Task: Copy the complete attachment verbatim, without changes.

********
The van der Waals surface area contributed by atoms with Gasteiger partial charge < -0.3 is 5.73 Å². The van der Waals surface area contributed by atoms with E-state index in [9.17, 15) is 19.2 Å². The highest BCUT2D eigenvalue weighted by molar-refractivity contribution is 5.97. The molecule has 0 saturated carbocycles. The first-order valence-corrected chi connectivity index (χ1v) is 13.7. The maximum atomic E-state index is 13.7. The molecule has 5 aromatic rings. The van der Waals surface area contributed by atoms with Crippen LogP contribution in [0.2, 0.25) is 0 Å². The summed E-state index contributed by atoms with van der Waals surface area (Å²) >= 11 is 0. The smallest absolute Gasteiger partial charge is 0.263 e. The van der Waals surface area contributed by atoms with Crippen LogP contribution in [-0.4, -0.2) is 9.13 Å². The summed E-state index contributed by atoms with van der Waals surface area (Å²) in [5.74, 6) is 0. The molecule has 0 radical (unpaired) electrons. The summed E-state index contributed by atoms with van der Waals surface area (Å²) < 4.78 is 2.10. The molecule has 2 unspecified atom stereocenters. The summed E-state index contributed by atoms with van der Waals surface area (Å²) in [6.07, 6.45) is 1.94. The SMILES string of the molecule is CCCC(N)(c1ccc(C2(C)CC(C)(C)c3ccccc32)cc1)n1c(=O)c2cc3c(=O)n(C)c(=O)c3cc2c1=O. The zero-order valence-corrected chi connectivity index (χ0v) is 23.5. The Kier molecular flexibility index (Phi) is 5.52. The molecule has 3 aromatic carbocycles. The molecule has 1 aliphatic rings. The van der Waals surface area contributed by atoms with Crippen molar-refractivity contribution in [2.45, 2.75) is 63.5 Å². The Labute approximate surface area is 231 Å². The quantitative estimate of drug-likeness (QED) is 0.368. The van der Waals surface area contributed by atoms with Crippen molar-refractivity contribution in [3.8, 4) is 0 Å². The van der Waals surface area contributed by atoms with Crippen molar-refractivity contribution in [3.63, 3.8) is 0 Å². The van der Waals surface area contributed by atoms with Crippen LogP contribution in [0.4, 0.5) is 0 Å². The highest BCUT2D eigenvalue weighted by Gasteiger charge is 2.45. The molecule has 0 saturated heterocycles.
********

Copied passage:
The van der Waals surface area contributed by atoms with Gasteiger partial charge < -0.3 is 5.73 Å². The van der Waals surface area contributed by atoms with E-state index in [9.17, 15) is 19.2 Å². The highest BCUT2D eigenvalue weighted by molar-refractivity contribution is 5.97. The molecule has 0 saturated carbocycles. The first-order valence-corrected chi connectivity index (χ1v) is 13.7. The maximum atomic E-state index is 13.7. The molecule has 5 aromatic rings. The van der Waals surface area contributed by atoms with Crippen LogP contribution in [0.2, 0.25) is 0 Å². The summed E-state index contributed by atoms with van der Waals surface area (Å²) >= 11 is 0. The smallest absolute Gasteiger partial charge is 0.263 e. The van der Waals surface area contributed by atoms with Crippen LogP contribution in [-0.4, -0.2) is 9.13 Å². The summed E-state index contributed by atoms with van der Waals surface area (Å²) in [5.74, 6) is 0. The molecule has 0 radical (unpaired) electrons. The summed E-state index contributed by atoms with van der Waals surface area (Å²) < 4.78 is 2.10. The molecule has 2 unspecified atom stereocenters. The summed E-state index contributed by atoms with van der Waals surface area (Å²) in [6.07, 6.45) is 1.94. The SMILES string of the molecule is CCCC(N)(c1ccc(C2(C)CC(C)(C)c3ccccc32)cc1)n1c(=O)c2cc3c(=O)n(C)c(=O)c3cc2c1=O. The zero-order valence-corrected chi connectivity index (χ0v) is 23.5. The Kier molecular flexibility index (Phi) is 5.52. The molecule has 3 aromatic carbocycles. The molecule has 1 aliphatic rings. The van der Waals surface area contributed by atoms with Crippen molar-refractivity contribution in [2.45, 2.75) is 63.5 Å². The Labute approximate surface area is 231 Å². The quantitative estimate of drug-likeness (QED) is 0.368. The van der Waals surface area contributed by atoms with Crippen molar-refractivity contribution in [3.8, 4) is 0 Å². The van der Waals surface area contributed by atoms with Crippen molar-refractivity contribution in [3.63, 3.8) is 0 Å². The van der Waals surface area contributed by atoms with Crippen LogP contribution in [0.4, 0.5) is 0 Å². The highest BCUT2D eigenvalue weighted by Gasteiger charge is 2.45. The molecule has 0 saturated heterocycles.